Tabasco Pepper Sauce * Hot Sauce Day

Happy Hot Sauce Day ! Today I am blogging about a Louisiana original :

The diet of the Reconstruction South was bland and monotonous, especially by Louisiana standards. So Edmund McIlhenny decided to create a pepper sauce to give the food some flavor and excitement. https://www.tabasco.com/tabasco-history

let’s take a tour and find out more :

McIlhenny grew his first commercial pepper crop in 1868. The next year, he sent out 658 bottles of sauce at one dollar apiece wholesale to grocers around the Gulf Coast, particularly in New Orleans. He labeled it “Tabasco,” a word of Mexican Indian origin believed to mean “place where the soil is humid” or “place of the coral or oyster shell.” McIlhenny secured a patent in 1870, and TABASCO® Sauce began its journey to set the culinary world on fire. Sales grew, and by the late 1870s, he sold his sauce throughout the U.S. and even in Europe.

McIlhenny packaged the sauce in small cologne-type bottles with sprinkler fitments, which he then corked and sealed in green wax. The sprinkler fitment was important because his pepper sauce was concentrated and best used when sprinkled, not poured. Though we no longer seal our bottles with wax, the sauce inside is every bit as pungent as the one McIlhenny first bottled back in 1868.

Today, nearly 150 years later, TABASCO® Sauce, the basic recipe, the process by which it’s made, and the ingredients remain virtually unchanged. Now the aging process for the mash is longer – up to three years in white oak barrels – and the vinegar is high-quality distilled vinegar.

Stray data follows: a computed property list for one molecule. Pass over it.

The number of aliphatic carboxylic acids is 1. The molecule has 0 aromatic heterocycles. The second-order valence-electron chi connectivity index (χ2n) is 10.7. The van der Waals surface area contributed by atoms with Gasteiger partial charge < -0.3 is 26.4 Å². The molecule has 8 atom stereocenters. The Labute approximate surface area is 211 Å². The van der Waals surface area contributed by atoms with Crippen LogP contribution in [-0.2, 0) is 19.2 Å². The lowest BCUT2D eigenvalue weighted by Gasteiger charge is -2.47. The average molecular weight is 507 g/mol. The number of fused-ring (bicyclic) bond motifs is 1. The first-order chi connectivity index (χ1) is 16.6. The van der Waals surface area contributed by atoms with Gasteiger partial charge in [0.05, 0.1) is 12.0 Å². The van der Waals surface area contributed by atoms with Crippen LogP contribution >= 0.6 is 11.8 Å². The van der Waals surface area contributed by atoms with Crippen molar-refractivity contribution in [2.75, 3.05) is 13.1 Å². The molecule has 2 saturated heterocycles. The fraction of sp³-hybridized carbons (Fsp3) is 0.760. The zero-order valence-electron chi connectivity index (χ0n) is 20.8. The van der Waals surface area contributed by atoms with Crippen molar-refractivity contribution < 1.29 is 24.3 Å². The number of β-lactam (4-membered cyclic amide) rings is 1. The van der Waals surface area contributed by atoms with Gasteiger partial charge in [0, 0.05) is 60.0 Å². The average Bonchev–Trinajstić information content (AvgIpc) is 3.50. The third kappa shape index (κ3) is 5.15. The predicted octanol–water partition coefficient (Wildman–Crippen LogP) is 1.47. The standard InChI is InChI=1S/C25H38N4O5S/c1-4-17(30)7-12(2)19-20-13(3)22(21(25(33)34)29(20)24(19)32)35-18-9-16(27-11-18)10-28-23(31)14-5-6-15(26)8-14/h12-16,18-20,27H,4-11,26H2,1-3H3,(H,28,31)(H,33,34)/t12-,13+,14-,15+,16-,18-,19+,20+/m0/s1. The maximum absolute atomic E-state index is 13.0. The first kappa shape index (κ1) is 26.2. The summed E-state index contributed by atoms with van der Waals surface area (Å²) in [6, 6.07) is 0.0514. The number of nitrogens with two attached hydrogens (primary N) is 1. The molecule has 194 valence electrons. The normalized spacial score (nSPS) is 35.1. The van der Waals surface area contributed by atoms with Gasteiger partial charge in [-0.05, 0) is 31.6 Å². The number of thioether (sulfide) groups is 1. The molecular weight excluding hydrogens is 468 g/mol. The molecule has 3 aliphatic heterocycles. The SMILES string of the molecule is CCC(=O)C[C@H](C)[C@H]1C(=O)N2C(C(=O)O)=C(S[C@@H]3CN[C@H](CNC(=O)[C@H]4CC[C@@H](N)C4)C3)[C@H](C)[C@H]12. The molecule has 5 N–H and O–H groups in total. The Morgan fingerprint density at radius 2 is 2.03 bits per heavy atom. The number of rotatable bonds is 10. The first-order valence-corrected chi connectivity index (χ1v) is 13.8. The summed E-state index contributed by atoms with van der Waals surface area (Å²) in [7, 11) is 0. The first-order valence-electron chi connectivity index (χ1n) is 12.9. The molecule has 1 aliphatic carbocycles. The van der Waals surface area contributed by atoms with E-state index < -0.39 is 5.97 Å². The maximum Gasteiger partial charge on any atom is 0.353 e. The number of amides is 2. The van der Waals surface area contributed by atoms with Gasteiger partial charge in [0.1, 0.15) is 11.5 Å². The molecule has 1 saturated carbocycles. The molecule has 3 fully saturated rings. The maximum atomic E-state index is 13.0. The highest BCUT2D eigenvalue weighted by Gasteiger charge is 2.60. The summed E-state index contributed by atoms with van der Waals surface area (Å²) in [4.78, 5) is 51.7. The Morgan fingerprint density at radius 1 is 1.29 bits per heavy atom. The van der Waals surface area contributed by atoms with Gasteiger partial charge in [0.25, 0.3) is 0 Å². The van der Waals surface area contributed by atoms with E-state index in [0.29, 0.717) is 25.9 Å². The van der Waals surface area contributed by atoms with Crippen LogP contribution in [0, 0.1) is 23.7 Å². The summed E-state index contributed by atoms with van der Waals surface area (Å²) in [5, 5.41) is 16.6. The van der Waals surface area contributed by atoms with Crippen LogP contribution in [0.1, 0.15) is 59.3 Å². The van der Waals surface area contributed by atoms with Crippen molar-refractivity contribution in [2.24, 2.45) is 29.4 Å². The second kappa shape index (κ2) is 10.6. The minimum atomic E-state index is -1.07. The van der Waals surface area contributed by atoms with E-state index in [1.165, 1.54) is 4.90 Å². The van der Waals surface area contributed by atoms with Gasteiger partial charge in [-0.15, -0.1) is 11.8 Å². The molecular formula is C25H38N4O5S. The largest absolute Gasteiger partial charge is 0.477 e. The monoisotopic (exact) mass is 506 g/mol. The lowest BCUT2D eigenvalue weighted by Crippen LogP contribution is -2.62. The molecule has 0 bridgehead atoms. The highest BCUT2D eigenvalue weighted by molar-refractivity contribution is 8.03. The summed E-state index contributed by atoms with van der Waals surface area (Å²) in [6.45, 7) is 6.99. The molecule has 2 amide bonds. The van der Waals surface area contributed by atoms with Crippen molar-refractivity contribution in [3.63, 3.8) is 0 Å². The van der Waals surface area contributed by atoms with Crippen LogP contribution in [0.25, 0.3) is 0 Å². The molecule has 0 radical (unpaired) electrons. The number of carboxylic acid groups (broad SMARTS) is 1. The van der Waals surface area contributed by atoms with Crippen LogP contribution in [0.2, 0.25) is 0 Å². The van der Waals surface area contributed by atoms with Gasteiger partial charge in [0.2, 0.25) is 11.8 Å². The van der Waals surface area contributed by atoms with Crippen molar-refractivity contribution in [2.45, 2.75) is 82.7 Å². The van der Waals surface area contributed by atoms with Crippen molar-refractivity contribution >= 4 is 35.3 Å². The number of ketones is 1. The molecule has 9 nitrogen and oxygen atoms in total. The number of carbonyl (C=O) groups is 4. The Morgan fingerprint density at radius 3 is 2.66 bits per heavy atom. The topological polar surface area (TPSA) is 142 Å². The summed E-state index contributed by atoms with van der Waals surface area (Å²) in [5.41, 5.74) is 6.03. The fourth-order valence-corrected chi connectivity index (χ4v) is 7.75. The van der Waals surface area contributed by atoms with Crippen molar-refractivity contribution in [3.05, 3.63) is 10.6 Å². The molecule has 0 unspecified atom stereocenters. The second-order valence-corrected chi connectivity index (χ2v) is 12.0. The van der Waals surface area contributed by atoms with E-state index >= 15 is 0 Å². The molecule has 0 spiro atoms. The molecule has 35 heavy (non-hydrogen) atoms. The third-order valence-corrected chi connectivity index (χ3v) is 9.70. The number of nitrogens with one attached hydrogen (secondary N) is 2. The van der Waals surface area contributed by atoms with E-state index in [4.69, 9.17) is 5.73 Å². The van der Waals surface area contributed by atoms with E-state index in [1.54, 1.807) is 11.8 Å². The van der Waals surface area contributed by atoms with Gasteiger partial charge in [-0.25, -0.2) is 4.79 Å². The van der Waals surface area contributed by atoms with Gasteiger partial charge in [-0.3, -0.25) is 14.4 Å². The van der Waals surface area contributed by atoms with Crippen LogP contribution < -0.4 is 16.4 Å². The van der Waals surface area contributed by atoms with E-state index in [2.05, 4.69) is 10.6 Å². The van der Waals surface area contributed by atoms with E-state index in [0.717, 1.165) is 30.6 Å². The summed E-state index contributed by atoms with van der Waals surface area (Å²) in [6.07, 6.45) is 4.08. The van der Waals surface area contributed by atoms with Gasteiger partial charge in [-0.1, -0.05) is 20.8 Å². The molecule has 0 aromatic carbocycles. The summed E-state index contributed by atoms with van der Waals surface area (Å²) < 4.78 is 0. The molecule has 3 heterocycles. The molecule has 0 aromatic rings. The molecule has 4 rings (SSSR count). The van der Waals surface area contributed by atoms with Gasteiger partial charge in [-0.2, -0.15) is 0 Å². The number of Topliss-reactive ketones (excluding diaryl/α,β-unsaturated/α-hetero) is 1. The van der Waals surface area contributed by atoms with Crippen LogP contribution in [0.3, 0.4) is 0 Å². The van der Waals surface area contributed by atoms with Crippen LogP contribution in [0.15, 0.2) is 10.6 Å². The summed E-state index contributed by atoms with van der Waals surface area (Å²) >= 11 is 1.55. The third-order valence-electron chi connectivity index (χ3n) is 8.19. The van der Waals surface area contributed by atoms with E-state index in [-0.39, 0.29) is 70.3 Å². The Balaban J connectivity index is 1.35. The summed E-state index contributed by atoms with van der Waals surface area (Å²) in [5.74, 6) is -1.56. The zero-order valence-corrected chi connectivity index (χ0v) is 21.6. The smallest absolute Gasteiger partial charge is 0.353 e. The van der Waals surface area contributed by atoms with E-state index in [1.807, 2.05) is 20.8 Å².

Come Visit Avery Island and the factory https://www.tabasco.com/visit-avery-island/

The plants that started it all :

A food lover and avid gardener, Edmund McIlhenny was given seeds of Capsicum frutescens peppers that had come from Mexico or Central America. On Avery Island in South Louisiana, he sowed the seeds, nurtured the plants and delighted in the spicy flavor of the peppers they bore. Many years later field hands used a little red stick, or ‘le petite bâton rouge,’ to measure the ripeness of the peppers. Staying true to history of TABASCO® Brand, we still use it today to ensure the quality of our harvest.

Spicy Cane Syrup Butter recipe :

  • 1 teasp Hot sauce

2 cups cane syrup

2lb. unsalted butter (cut in small cubes

2 tsp salt

  • In a small sauce pot combine salt and cane syrup. Heat up the cane syrup until it starts to simmer. Once at a simmer, pull off the heat. Slowly start whisking in the butter one cube at a time until fully melted. Continue to whisk until the sauce cools and begins to thicken. Add TABASCO® Chipotle Sauce and serve immediately with cornbread or use as glaze on grilled/roasted meats. This mixture will hold in the refrigerator. If you are using from the fridge then pull the sauce out and allow it to come up to room temperature over an hour or two. Stir the mixture as it is coming to room temp to re-emulsify the butter with the syrup.

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